William Wordsworth, The Tables Turned
Our task is to listen to the news
that is always arriving out of silence.
Rainer Maria Rilke
photo gwen and james anderson
Movement and change are interesting aspects of life to work with. On one level change is obvious – such as the rain last night in Ireland after a few days of lovely sun – and we frequently resist this, acting as if we expect things to always remain the same. On another level, we have an inner restlessness which is constantly moving us to want change, that things be different, “better”, a constant inner “becoming” that does not make contentment in the present moment easy. This quote deals with impermanence, but both aspects – impermanence and becoming – have to be worked with, if we are to become fully human.
Change of one sort or another is the essence of life, so there will always be the loneliness and insecurity that come with change. When we refuse to accept that loneliness and insecurity are part of life, when we refuse to accept that they are the price of change, we close the door on many possibilities for ourselves; our lives become lessened, we are less than fully human.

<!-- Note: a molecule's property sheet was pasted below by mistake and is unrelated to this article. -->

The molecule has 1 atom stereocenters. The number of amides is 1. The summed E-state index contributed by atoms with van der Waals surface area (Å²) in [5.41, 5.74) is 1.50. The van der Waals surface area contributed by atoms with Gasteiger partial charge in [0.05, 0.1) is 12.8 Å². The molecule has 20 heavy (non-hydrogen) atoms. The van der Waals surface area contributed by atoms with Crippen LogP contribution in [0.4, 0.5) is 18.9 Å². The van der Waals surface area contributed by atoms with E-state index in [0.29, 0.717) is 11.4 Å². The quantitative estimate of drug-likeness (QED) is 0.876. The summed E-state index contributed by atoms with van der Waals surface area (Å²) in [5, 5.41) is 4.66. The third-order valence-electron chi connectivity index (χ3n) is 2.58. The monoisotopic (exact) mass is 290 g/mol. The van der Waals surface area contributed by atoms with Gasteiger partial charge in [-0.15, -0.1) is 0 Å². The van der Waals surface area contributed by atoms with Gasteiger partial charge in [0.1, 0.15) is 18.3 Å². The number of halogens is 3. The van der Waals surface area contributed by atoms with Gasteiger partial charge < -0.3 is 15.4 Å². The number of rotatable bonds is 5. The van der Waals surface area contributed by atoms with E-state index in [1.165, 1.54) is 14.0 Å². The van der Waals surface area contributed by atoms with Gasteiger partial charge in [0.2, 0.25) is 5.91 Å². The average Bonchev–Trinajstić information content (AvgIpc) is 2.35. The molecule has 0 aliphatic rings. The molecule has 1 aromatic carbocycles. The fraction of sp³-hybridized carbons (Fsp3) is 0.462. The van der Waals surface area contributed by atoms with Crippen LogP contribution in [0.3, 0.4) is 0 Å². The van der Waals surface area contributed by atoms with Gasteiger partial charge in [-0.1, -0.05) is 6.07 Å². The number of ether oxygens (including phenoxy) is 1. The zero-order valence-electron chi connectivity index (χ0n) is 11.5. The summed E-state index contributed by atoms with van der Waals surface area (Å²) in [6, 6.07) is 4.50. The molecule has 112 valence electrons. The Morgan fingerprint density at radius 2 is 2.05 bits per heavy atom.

If we try to prevent, or ignore, the movement of life, we run the risk of falling into the inevitable depression that must accompany an impossible goal. Life evolves; change is constant. When we try to prevent the forward movement of life, we may succeed for a while but, inevitably there is an explosion; the groundswell of life’s constant movement, constant change, is too great to resist.
Jean Vanier, Becoming Human
Happiness is not to be found through great effort and willpower.
It is already present in open relaxation and letting go. Don’t strain.
There’s nothing to do or to undo. Whatever momentarily arises in body–mind has no real import at all, has very little reality whatsoever.
Why identify with it and become attached to it, passing judgment on it and on yourself and others?
Far better simply to let the entire play just happen on its own, springing up and falling back again like waves, without ‘rectifying’ things or manipulating things.
Just noticing how everything vanishes and then magically reappears, again and again and again. Time without end.
It’s only our searching for happiness that prevents us from seeing it.
Lama Gendun Rinpoche, Free and Easy
Being aware of subtle emotional qualities you may be embodying at various times of the day. Pay particular attention to your hands. See if you don’t become more mindful by becoming more “bodyful.” Everything from opening a door to making love involves touch. It is possible to open a door so mindlessly that your hand doesn’t know what your body is doing and you hit yourself in the head with it. Imagine the challenge of touching another person without automaticity, with no gaining idea, just presence and caring.
Jon Kabat Zinn, Wherever you go, There you are
photo agustin ruiz